The true measure of any society can be found in how it treats its most vulnerable members.
The American Catholic missionaries in Tapaz,Philippines probably could not be specified as vulnerable but the people they cared for were. additionally the missionaries themselves did not pose any threat themselves to the Japanese occupiers.
The Hopevale Martyrs were Christian martyrs who died during the World War II in the present day Hopevale, Aglinab, Tapaz, Capiz, Philippines. The martyrs were Jeanie Clare Adams, Prof. James Howard Covell, Charma Moore Covell, Dorothy Antoinette Dowell, Signe Amelia Erikson, Dr. Frederick Willer-Meyer, Ruth Schatch Meyer, Dr. Francis Howard Rose, Gertrude Coombs Rose, Rev. Erle Frederich Rounds, Louise Cummings Rounds, and Erle Douglas. Despite the order that these Americans should go home because of the war, they refused to leave their mission and eventually offered their lives when they were caught by the enemies.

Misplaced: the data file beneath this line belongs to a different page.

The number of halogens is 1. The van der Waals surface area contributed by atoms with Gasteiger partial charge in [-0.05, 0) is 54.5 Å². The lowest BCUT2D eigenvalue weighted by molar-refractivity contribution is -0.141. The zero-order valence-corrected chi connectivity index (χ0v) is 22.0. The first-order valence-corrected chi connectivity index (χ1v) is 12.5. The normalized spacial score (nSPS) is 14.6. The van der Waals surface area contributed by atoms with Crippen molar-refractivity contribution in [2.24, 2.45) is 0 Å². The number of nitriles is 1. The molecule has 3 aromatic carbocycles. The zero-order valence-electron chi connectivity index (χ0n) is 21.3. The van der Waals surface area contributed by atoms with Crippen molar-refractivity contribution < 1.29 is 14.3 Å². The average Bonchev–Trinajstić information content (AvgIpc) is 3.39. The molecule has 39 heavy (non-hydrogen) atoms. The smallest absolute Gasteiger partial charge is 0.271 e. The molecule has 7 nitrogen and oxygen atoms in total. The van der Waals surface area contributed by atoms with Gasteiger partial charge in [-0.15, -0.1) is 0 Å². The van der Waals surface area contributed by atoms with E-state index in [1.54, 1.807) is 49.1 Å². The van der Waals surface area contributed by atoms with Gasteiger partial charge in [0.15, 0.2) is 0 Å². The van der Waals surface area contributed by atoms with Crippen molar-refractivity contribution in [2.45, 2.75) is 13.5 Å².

During the Japanese invasion of the Philippines, the eleven American Baptist missionaries refused to surrender to the Japanese troops.
The missionaries took refuge in the mountains of Barrio Katipunan, Tapaz, Capiz. They hid in the forest they call “Hopevale” with the help of their Filipino friends.
On December 19, 1943, Hopevale fell into Japanese hands. The martyrs begged to free the Filipino captives and instead offered themselves as ransom. At the dawn of December 20, 1943, the missionaries asked to be allowed to pray and, an hour later, they told their Japanese captors they were ready to die. The adults were beheaded and the children were bayoneted.
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